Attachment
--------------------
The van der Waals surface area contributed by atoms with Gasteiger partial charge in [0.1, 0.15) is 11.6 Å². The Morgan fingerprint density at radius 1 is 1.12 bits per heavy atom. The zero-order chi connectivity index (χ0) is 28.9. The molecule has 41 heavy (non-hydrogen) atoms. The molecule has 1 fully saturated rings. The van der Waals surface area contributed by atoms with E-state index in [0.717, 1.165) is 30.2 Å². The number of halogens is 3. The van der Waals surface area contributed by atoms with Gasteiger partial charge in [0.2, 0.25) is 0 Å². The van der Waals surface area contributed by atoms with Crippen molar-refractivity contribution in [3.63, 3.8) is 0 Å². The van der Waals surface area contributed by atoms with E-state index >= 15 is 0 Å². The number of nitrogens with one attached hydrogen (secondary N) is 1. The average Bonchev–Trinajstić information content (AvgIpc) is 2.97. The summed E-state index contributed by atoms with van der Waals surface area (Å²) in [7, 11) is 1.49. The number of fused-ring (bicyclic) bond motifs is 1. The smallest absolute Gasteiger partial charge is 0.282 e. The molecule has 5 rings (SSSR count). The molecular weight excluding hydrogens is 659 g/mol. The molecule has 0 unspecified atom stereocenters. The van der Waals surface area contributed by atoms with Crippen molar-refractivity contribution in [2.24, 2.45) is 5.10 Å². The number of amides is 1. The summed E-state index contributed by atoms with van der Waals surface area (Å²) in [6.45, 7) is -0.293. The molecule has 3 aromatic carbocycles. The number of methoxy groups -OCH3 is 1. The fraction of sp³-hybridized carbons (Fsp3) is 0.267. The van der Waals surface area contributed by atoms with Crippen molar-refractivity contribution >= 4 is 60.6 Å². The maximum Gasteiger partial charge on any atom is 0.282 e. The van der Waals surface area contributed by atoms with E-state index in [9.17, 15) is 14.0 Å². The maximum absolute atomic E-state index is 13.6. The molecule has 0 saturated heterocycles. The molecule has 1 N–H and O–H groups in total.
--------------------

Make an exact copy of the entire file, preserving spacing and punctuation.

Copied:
The van der Waals surface area contributed by atoms with Gasteiger partial charge in [0.1, 0.15) is 11.6 Å². The Morgan fingerprint density at radius 1 is 1.12 bits per heavy atom. The zero-order chi connectivity index (χ0) is 28.9. The molecule has 41 heavy (non-hydrogen) atoms. The molecule has 1 fully saturated rings. The van der Waals surface area contributed by atoms with E-state index in [0.717, 1.165) is 30.2 Å². The number of halogens is 3. The van der Waals surface area contributed by atoms with Gasteiger partial charge in [0.2, 0.25) is 0 Å². The van der Waals surface area contributed by atoms with Crippen molar-refractivity contribution in [3.63, 3.8) is 0 Å². The van der Waals surface area contributed by atoms with E-state index >= 15 is 0 Å². The number of nitrogens with one attached hydrogen (secondary N) is 1. The average Bonchev–Trinajstić information content (AvgIpc) is 2.97. The summed E-state index contributed by atoms with van der Waals surface area (Å²) in [7, 11) is 1.49. The number of fused-ring (bicyclic) bond motifs is 1. The smallest absolute Gasteiger partial charge is 0.282 e. The molecule has 5 rings (SSSR count). The molecular weight excluding hydrogens is 659 g/mol. The molecule has 0 unspecified atom stereocenters. The van der Waals surface area contributed by atoms with Crippen molar-refractivity contribution in [2.24, 2.45) is 5.10 Å². The number of amides is 1. The summed E-state index contributed by atoms with van der Waals surface area (Å²) in [6.45, 7) is -0.293. The molecule has 3 aromatic carbocycles. The number of methoxy groups -OCH3 is 1. The fraction of sp³-hybridized carbons (Fsp3) is 0.267. The van der Waals surface area contributed by atoms with Crippen molar-refractivity contribution >= 4 is 60.6 Å². The maximum Gasteiger partial charge on any atom is 0.282 e. The van der Waals surface area contributed by atoms with E-state index in [9.17, 15) is 14.0 Å². The maximum absolute atomic E-state index is 13.6. The molecule has 0 saturated heterocycles. The molecule has 1 N–H and O–H groups in total.